Chili and Chicago seem like they should be destined for each other. I mean, can you think of another dish as perfectly suited to combat this city's notorious winter than a warming bowl of red? So, why was it so hard to find great chili in Chicago? There are chili cook-offs nearly every other week (I even competed in one a few years ago), and yet I nearly gave up the hunt after visiting a half dozen places without luck.
It wasn't that I was looking for some strict version of chili—though I did focus my search exclusively on beef chili, leaving chicken and vegetarian versions out. I'm not an evangelist for Texas or Cincinnati-style, and I've had as many great bowls of chili with beans as without them. It just didn't feel like that many places cared much. Chili is too often an oversight on an overstuffed menu.
And yet, great bowls of chili were out there. Using a collection of sources, including the invaluable GreaseFreak, I was able to locate nine places that actually put care and attention into each bowl.
What I Learned
Unlike families, bad bowls of chili are all alike; every great bowl of chili is delicious in its own way.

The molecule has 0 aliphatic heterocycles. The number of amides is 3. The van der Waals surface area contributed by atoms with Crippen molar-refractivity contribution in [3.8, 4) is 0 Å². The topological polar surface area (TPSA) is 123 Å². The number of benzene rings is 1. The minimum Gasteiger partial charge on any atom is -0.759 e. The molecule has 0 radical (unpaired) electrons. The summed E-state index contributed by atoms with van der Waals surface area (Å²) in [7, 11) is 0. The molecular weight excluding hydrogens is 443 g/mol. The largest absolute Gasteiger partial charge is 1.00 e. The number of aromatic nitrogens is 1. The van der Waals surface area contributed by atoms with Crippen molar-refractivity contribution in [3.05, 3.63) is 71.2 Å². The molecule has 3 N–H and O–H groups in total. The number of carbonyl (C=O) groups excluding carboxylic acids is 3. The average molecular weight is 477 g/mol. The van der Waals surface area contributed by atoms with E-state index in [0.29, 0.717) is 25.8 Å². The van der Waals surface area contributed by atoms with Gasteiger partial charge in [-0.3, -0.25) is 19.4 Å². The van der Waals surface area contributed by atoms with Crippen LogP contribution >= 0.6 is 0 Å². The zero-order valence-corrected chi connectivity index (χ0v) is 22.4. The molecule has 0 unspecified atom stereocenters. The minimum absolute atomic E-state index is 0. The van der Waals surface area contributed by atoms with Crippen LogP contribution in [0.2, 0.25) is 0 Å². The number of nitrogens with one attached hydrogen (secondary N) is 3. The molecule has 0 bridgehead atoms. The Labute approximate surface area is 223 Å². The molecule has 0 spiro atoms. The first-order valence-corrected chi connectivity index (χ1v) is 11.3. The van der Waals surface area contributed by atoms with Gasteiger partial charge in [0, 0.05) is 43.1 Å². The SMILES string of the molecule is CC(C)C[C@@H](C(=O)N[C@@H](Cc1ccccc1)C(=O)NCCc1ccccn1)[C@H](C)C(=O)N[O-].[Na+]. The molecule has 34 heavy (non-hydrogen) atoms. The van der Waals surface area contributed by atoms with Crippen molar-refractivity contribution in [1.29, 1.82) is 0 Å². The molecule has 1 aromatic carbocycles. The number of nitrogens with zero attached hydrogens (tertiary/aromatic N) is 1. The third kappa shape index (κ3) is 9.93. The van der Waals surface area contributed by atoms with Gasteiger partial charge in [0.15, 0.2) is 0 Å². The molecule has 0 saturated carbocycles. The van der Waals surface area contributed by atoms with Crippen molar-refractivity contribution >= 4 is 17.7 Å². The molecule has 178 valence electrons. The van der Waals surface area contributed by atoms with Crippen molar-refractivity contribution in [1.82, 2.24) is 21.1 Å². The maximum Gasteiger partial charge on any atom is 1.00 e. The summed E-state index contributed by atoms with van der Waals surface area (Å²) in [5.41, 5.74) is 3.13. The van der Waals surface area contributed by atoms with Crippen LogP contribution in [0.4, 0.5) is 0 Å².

The one ingredient that wrecked more bowls of chili than any other was the tomato. Now, I'm not saying that a bowl of chili shouldn't have any tomato in it (though some people do think that way), it's just that too much tomato masks the flavor of the beef and the chiles, making for a glorified tomato stew. That is not chili.
So, what should a bowl of chili have? Well, besides beef, the only distinguishing factor was randomness. Some used ground beef; others went with hunks. Some were spicy and absolutely loaded with chiles; others replaced the chiles with a blend of spices. Inspiration came from Texas, Cincinnati, and other chili hotbeds in the country.
Though I visited a load of places, I'd love to know what I missed. So please let me know if you have any recommendations.
Click through the slideshow above for a full breakdown of the results.
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